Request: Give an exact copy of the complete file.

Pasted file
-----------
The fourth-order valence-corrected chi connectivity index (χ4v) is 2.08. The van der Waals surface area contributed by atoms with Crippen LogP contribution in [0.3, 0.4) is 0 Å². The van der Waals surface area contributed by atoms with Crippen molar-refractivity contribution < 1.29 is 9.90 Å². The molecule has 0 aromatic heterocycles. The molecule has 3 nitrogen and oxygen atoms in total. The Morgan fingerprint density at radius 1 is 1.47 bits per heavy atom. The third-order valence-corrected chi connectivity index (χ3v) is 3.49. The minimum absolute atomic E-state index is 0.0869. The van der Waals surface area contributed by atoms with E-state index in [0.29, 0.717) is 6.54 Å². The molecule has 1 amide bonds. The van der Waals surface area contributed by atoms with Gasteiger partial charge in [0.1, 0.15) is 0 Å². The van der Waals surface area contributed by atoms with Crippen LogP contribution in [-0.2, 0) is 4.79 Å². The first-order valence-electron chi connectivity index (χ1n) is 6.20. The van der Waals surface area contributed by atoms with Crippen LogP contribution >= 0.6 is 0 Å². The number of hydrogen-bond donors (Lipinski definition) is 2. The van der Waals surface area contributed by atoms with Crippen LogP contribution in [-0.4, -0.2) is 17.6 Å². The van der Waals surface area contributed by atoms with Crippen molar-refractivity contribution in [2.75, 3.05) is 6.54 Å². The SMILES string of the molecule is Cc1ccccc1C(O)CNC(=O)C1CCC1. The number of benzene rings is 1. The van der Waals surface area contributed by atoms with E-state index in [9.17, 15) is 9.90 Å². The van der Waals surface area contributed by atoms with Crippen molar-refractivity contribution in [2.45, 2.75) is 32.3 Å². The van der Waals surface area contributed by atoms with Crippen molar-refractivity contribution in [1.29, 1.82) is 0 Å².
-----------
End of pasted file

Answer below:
The fourth-order valence-corrected chi connectivity index (χ4v) is 2.08. The van der Waals surface area contributed by atoms with Crippen LogP contribution in [0.3, 0.4) is 0 Å². The van der Waals surface area contributed by atoms with Crippen molar-refractivity contribution < 1.29 is 9.90 Å². The molecule has 0 aromatic heterocycles. The molecule has 3 nitrogen and oxygen atoms in total. The Morgan fingerprint density at radius 1 is 1.47 bits per heavy atom. The third-order valence-corrected chi connectivity index (χ3v) is 3.49. The minimum absolute atomic E-state index is 0.0869. The van der Waals surface area contributed by atoms with E-state index in [0.29, 0.717) is 6.54 Å². The molecule has 1 amide bonds. The van der Waals surface area contributed by atoms with Gasteiger partial charge in [0.1, 0.15) is 0 Å². The van der Waals surface area contributed by atoms with Crippen LogP contribution in [-0.2, 0) is 4.79 Å². The first-order valence-electron chi connectivity index (χ1n) is 6.20. The van der Waals surface area contributed by atoms with Crippen LogP contribution >= 0.6 is 0 Å². The number of hydrogen-bond donors (Lipinski definition) is 2. The van der Waals surface area contributed by atoms with Crippen LogP contribution in [-0.4, -0.2) is 17.6 Å². The van der Waals surface area contributed by atoms with Crippen molar-refractivity contribution in [2.75, 3.05) is 6.54 Å². The SMILES string of the molecule is Cc1ccccc1C(O)CNC(=O)C1CCC1. The number of benzene rings is 1. The van der Waals surface area contributed by atoms with E-state index in [9.17, 15) is 9.90 Å². The van der Waals surface area contributed by atoms with Crippen molar-refractivity contribution in [2.45, 2.75) is 32.3 Å². The van der Waals surface area contributed by atoms with Crippen molar-refractivity contribution in [1.29, 1.82) is 0 Å².